Evaluation of a Predoctoral Implant Curriculum: Does Such a Program Influence Graduates’ Practice Patterns?
Gene R. Huebner, DDS, MSD, MS, FACD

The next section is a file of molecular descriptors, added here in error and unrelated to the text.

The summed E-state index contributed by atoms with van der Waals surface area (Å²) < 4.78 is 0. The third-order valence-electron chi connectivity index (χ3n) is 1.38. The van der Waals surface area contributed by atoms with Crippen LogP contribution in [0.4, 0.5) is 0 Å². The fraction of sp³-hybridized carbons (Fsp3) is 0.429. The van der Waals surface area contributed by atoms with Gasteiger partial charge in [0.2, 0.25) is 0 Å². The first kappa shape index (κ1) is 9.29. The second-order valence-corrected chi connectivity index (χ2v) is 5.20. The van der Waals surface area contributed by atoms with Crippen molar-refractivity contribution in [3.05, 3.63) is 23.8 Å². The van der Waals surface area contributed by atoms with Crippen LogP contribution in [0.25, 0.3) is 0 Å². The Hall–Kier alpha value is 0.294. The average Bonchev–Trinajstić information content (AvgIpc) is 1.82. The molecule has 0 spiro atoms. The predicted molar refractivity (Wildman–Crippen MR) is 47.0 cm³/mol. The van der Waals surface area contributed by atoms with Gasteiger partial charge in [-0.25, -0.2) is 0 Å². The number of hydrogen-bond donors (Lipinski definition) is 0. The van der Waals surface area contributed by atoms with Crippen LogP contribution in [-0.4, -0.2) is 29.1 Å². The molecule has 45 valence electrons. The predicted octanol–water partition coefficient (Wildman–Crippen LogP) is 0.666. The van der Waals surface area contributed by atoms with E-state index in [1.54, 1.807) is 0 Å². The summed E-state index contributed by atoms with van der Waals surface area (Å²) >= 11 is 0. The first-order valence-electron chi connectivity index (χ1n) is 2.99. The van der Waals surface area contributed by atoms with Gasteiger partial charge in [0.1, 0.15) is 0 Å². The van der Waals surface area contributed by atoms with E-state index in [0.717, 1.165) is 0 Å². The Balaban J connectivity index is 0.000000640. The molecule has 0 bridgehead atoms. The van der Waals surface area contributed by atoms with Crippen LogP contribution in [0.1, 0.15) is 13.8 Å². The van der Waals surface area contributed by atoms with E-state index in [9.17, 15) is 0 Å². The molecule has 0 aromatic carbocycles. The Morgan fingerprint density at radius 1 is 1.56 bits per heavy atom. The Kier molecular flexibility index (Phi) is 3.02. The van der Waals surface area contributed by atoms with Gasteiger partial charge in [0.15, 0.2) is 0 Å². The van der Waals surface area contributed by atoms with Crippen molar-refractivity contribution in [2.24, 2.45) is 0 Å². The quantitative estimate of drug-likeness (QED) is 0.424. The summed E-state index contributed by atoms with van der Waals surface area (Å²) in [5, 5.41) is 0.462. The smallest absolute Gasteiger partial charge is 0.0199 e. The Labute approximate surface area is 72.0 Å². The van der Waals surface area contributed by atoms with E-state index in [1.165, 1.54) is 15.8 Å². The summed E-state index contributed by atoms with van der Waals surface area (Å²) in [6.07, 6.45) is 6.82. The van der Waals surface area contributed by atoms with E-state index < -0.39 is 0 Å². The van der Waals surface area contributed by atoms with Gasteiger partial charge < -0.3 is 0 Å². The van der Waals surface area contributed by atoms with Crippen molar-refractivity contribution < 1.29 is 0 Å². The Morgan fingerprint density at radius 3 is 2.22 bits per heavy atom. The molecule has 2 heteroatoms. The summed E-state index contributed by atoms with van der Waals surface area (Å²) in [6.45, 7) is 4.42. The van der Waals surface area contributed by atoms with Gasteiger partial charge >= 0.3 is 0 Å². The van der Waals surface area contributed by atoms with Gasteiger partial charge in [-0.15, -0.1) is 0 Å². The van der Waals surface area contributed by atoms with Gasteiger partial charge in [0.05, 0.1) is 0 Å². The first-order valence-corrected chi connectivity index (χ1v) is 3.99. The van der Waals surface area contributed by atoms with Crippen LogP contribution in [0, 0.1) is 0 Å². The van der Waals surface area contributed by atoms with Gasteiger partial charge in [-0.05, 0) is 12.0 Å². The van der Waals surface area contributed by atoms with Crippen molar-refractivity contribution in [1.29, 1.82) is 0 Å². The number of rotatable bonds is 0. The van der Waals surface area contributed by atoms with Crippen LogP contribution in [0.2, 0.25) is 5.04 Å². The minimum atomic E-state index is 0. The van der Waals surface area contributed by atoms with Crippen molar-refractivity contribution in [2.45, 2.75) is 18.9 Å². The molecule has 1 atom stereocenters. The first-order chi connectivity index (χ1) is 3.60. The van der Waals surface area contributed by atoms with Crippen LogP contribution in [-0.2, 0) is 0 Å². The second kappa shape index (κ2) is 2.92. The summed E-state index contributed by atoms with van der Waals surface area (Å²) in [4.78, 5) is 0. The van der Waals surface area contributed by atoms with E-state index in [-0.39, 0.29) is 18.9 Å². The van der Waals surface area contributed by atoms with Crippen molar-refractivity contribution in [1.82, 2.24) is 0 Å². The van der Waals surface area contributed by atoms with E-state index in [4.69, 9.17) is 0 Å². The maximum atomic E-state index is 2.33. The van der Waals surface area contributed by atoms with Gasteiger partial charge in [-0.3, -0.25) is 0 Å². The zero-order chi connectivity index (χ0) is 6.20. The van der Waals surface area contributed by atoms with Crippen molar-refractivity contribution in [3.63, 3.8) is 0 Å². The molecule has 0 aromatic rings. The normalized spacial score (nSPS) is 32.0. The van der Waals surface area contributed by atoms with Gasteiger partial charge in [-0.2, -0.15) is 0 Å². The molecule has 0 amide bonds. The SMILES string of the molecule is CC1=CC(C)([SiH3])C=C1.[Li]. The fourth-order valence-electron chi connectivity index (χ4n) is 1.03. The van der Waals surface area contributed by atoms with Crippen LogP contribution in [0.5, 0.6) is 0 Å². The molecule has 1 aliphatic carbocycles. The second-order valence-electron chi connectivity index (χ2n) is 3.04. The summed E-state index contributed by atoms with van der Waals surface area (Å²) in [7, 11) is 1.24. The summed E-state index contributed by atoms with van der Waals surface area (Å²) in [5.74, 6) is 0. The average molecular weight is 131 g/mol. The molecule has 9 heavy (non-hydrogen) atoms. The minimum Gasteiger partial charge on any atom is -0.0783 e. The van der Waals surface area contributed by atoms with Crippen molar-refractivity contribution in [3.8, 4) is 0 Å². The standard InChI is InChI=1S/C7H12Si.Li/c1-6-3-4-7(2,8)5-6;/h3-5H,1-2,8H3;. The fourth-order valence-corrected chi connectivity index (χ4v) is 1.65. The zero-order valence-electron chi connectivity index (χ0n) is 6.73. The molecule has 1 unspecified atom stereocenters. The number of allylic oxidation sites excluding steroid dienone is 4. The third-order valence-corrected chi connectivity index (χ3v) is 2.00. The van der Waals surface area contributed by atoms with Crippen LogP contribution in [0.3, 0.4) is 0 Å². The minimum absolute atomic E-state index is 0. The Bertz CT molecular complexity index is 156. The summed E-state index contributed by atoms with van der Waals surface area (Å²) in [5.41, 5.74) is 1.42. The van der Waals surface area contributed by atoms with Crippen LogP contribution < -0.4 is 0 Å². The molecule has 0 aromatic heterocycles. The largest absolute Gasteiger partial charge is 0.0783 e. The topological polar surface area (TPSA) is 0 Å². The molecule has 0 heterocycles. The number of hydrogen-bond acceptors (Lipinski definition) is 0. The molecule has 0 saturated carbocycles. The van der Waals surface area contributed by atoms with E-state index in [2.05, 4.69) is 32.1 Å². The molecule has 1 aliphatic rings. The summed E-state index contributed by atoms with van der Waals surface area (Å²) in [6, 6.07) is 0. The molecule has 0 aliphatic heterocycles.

Purpose: Didactic predoctoral dental implant education is part of the curriculum in most US dental schools. However, fewer than half offer laboratory instruction, and only a few allow dental students to place and restore dental implants. The additional time necessary for laboratory and clinical experience encroaches on an already crowded curriculum. Is the additional time necessary in the curriculum for laboratory and clinical experience by dental students reflected by the practice patterns of graduates who have completed such a program over the past 10 years? Materials and Methods: A survey was designed to determine the implant practice patterns of graduates of the Creighton School of Dentistry, Omaha, Nebraska, for the 10-year period 1988 to 1997. These graduates had all participated in a formal undergraduate didactic and laboratory curriculum in implant dentistry. Approximately half also had the opportunity to place and/or restore dental implants while students. The survey was also sent to graduates (also 1988 to 1997) from a midwestern dental school without a formal laboratory or clinical component (used as a control group). The data were analyzed statistically. Results: In comparison to the control group (56% versus 23%), more than twice as many Creighton graduates restore dental implants as a part of their general practice, surgically place more dental implants, refer more implant patients to surgical specialists, and seek more continuing education hours related to implant dentistry. These conclusions were all supported by statistical analysis of the data. Discussion: Student clinical experience with implant dentistry appears to significantly increase the incorporation of implant dentistry into future dental practices. Even if clinical experience was not an option, a school curriculum which included both didactic and laboratory participation still significantly increased the number of graduates who included implant dentistry in their practices. Conclusion: The inclusion of laboratory and clinical experience in implant dentistry in the CUSD undergraduate curriculum resulted in significantly greater participation in implant dentistry at the general practice level. (INT J ORAL MAXILLOFAC IMPLANTS 2002;17:543–549)